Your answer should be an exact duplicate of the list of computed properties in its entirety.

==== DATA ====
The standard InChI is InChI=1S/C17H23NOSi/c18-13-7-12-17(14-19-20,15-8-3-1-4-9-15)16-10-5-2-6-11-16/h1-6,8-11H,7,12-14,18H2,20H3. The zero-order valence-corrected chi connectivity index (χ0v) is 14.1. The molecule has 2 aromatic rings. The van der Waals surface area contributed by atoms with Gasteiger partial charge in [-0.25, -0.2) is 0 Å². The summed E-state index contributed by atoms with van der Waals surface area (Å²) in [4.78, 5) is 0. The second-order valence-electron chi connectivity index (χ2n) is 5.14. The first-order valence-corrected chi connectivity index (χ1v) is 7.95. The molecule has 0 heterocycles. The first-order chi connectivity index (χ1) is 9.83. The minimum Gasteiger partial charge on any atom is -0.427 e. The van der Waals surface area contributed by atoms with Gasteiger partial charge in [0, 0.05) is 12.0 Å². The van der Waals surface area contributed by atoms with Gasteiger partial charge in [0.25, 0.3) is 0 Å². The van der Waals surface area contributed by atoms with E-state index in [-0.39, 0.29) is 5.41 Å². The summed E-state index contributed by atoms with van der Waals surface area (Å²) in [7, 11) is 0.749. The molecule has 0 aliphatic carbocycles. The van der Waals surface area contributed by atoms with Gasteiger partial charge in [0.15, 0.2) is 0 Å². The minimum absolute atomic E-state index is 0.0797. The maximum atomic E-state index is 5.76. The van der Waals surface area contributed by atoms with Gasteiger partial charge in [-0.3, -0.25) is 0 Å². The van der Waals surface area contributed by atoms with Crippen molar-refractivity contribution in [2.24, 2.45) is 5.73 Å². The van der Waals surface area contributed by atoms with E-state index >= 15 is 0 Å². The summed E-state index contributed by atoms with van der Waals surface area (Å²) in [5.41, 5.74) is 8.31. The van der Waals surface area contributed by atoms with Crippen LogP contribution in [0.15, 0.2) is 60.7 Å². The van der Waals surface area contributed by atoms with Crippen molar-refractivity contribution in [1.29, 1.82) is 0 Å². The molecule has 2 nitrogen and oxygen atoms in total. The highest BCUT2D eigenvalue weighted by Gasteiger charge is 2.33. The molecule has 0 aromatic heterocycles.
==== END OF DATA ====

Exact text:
The standard InChI is InChI=1S/C17H23NOSi/c18-13-7-12-17(14-19-20,15-8-3-1-4-9-15)16-10-5-2-6-11-16/h1-6,8-11H,7,12-14,18H2,20H3. The zero-order valence-corrected chi connectivity index (χ0v) is 14.1. The molecule has 2 aromatic rings. The van der Waals surface area contributed by atoms with Gasteiger partial charge in [-0.25, -0.2) is 0 Å². The summed E-state index contributed by atoms with van der Waals surface area (Å²) in [4.78, 5) is 0. The second-order valence-electron chi connectivity index (χ2n) is 5.14. The first-order valence-corrected chi connectivity index (χ1v) is 7.95. The molecule has 0 heterocycles. The first-order chi connectivity index (χ1) is 9.83. The minimum Gasteiger partial charge on any atom is -0.427 e. The van der Waals surface area contributed by atoms with Gasteiger partial charge in [0, 0.05) is 12.0 Å². The van der Waals surface area contributed by atoms with Gasteiger partial charge in [0.25, 0.3) is 0 Å². The van der Waals surface area contributed by atoms with E-state index in [-0.39, 0.29) is 5.41 Å². The summed E-state index contributed by atoms with van der Waals surface area (Å²) in [7, 11) is 0.749. The molecule has 0 aliphatic carbocycles. The van der Waals surface area contributed by atoms with Gasteiger partial charge in [0.15, 0.2) is 0 Å². The minimum absolute atomic E-state index is 0.0797. The maximum atomic E-state index is 5.76. The van der Waals surface area contributed by atoms with Gasteiger partial charge in [-0.3, -0.25) is 0 Å². The van der Waals surface area contributed by atoms with Crippen molar-refractivity contribution in [2.24, 2.45) is 5.73 Å². The van der Waals surface area contributed by atoms with E-state index >= 15 is 0 Å². The summed E-state index contributed by atoms with van der Waals surface area (Å²) in [5.41, 5.74) is 8.31. The van der Waals surface area contributed by atoms with Crippen LogP contribution in [0.15, 0.2) is 60.7 Å². The van der Waals surface area contributed by atoms with Crippen molar-refractivity contribution in [1.29, 1.82) is 0 Å². The molecule has 2 nitrogen and oxygen atoms in total. The highest BCUT2D eigenvalue weighted by Gasteiger charge is 2.33. The molecule has 0 aromatic heterocycles.